Give every idea a chance

Try out every single idea you have in your head, even the ones you initially rejected as bad ones. Once you put pen to paper, so to speak, the ideas may develop and turn from bad ideas into brilliant ideas but you’d never know this until you tried them out.

Argue with someone

This might sound a little strange but, in order to realise that there can be more than one opinion out there, stimulate your mind with a little debate. Find someone who disagrees with you on something and prod them until a debate ensues.

Motivation Block

Motivation is what keeps us going. If you’re not really keen on a job then it’s very easy for our minds to not both and switch off. Some jobs will never become interesting to you but there are still a couple of things you can try…

Set a routine

Lay down strict rules on when you’re supposed to be working and when you’re not. Get your brain into the mind-set that you have to something, anything, towards your project in this time. Before you know it, the job will be done!

Get rid of distractions

A lack of motivation all too often leads to procrastination. Switch off all technological devices and get yourself in a space designated specifically for working. Often, once we start making progress on a job that we’ve been putting off for a while, the creative juices start flowing and we wonder why we spent so long messing about in the first place. You just have to allow yourself to get started.

Practicality Block

“Learn the rules like a pro, so you can break them like an artist.” – Pablo Picasso

Sometimes logical thinking can get in the way of really great ideas. We can have one voice in our heads saying “Hey! Why not try this?” and another replying “Because of this, this and this.” We need to get rid of that second voice and let our imagination run free. Try these exercises out and see where your mind takes you…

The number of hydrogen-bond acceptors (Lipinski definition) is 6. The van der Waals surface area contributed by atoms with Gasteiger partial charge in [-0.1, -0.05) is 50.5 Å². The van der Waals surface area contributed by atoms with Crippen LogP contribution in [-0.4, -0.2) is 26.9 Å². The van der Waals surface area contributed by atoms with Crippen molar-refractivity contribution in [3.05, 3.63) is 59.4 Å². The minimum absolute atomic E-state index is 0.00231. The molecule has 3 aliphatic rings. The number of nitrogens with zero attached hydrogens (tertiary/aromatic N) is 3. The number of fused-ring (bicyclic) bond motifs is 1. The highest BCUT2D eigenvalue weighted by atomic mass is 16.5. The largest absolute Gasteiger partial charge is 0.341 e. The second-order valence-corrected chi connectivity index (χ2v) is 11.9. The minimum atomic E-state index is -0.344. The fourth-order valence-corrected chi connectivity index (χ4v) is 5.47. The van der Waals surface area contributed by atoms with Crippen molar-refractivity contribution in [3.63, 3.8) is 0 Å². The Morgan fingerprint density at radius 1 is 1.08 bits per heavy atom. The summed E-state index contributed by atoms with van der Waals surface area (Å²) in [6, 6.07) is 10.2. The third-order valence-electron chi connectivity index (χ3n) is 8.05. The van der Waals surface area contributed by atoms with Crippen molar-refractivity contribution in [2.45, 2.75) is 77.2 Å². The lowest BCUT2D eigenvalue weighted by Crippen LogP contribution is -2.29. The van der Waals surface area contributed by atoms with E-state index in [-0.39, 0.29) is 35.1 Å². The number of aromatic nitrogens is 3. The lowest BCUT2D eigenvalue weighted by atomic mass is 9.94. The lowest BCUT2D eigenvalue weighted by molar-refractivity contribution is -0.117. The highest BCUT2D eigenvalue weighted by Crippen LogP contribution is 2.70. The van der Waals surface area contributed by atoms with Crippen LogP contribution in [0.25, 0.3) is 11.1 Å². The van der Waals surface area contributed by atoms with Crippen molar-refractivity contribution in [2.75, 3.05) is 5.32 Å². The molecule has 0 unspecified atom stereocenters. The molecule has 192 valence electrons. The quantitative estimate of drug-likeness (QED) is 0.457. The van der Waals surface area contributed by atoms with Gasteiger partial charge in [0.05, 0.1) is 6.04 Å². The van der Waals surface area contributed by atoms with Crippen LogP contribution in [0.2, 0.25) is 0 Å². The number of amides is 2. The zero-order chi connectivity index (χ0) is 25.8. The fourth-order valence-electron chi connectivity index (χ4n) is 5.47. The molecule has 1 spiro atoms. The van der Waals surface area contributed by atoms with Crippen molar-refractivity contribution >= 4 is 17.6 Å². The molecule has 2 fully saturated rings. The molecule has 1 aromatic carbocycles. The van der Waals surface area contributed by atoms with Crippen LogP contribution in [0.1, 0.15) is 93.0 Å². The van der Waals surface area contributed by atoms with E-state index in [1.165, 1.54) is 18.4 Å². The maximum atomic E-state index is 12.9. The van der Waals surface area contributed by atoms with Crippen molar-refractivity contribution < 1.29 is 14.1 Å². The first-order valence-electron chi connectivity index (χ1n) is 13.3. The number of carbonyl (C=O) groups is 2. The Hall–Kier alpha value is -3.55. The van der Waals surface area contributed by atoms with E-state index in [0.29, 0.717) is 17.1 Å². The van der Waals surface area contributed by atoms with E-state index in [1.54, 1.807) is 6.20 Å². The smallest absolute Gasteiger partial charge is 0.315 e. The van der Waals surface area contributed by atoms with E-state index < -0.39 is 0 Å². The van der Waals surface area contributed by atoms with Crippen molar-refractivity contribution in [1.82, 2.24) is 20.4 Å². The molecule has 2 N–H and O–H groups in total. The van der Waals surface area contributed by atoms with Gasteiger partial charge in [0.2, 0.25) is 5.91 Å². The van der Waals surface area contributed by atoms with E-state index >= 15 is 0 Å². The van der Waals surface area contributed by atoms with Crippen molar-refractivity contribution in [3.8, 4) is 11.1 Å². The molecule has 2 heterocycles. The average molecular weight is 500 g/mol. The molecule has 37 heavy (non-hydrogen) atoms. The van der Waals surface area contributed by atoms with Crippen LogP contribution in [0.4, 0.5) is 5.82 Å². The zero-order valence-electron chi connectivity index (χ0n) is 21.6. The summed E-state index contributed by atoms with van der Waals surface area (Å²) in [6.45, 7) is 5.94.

Do something really silly

Social constraints can limit us just as much a logical thinking, you need to break out of that way of thinking and really let loose. Dance around the living room, singing at the top of your voice; have a water fight; play dares with a friend in public. Break the rules a little.

Talk to a child about the project

Children have the craziest imaginations in the world. They haven’t discovered this thing called logic yet and, to them, anything is possible. If you know any young children, have a chat with them about what you’re up to. They may suggest something physically impossible but you could take aspects of their ideas and put it into your work.

Enjoyment Block

There are times when the idea of sitting down to do some work just drains the energy out of you and you’re not getting that sense of satisfaction you usually get. Perhaps you’ve been working really hard lately, perhaps there’s something else going on in your life to cause you anxiety. Whatever the problem is, sometimes there is only one answer…

Take a break

Depending on the level of tension you’re feeling, taking a break could mean having a day off for some ‘me-time’ or it could mean going on holiday for a complete change of scene. Long-term stress can have big impacts on your health, both physical and mental, so you need to make sure you have time to switch off every once in a while. When you come back to work, you’ll be refreshed and in a much better frame of mind to get stuff done.

Do you have any tips for getting over creative block that we didn’t mention? Don’t forget to check out our Design Inspiration and Designer Spotlight sections whenever you’re going through an inspiration block to get ideas.